Kagero - Gumbo Du Jour
Besides maybe pad thai, I don't think there's a dish I've eaten with more variations than gumbo. Depending on where you are, the ingredients can differ wildly, but that's what's great and unique about it - An adventure for the palate, every time. My latest music pilgrimage is from a self-proclaimed "Japanese Gypsy rock band" out of the New York metropolitan area with a new album called Gumbo du jour. Kagero have cooked up a real hodgepodge of styles and influences, seasoned generously with Middle Eastern spices, and stirred to perfection by an Oriental frontman who doesn't sound anything like he looks. Exotic for sure. Vocalist Kaz Fujimoto is a multi-instrumental, multicultural Whirling Dervish who is apparently quite fond of Guinness beer. We all know "fusion" is a common term in cuisine these days; what Kagero in their kitchen does is much more...impactful, real "when words collide" stuff, but in a deliciously awesome way.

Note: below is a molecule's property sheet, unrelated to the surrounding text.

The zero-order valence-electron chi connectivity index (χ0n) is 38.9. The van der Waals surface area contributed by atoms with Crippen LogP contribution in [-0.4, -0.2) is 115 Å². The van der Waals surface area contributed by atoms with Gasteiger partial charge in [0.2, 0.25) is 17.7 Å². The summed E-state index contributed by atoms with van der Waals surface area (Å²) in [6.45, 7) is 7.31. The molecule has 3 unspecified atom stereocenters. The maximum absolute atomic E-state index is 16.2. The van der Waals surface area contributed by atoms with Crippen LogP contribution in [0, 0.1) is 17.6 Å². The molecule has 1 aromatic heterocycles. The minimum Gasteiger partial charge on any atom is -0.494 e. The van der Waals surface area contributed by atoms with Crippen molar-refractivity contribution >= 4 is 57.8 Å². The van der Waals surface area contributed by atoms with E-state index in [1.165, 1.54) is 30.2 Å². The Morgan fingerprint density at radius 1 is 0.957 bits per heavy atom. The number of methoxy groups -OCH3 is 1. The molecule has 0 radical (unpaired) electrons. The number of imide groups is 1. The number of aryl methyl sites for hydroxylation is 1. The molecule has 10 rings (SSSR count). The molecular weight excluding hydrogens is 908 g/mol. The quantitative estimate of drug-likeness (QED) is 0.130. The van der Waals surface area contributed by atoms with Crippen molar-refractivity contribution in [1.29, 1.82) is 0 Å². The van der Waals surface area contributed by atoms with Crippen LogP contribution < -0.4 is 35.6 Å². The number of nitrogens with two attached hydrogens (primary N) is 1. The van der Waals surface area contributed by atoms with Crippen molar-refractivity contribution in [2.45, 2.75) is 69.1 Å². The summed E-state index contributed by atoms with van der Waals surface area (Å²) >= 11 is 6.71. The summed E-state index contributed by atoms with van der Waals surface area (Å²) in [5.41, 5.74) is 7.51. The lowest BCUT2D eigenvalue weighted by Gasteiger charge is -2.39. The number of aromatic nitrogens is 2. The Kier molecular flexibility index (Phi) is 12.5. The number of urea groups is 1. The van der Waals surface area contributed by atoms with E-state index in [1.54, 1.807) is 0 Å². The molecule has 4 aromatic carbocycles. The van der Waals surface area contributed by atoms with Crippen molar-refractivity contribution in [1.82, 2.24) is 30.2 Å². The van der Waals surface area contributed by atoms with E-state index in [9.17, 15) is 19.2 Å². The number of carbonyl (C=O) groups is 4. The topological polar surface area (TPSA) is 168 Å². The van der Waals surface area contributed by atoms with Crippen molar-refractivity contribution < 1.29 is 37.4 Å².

The gumbo of which Kaz and Kagero sing about is made in a ridiculously tall melting pot. One that is chock full of rhythms from pungent ingredients like lively fiddles and accordions, beautiful Spanish guitars and pianos, as well as brassy horns layered over a voice that is both timelessly classic and indie cosmopolitan. Kaz isn't also above the occasional rap or even scat. "Life's a Thrill", which you can download for free at Kagero.com, has conga drums and a little disco flair to it, while "Greencard Bride", well that's just downright funky! "Lonely Rose Vendor" makes me wish I knew someone who was about to have a blowout of a bar mitzvah, so that I could turn the traditional chair dance into more of a crowd surfing experience. "Song from Africa" is probably the slowest track of all lucky thirteen on this album. Ironically, it doesn't sound all that African, or at least in the Paul Simon/Graceland interpretation from that part of the world. "Morna" provides a combination geography and history lesson into the Cape Verde region of Western Africa, although the tail end of the song seems to be a continuation of the bar mitzvah celebration started earlier. All this to say that I would love to see these guys on a tour or at a super-sweaty festival with fellow New York "gypsies" Gogol Bordello.
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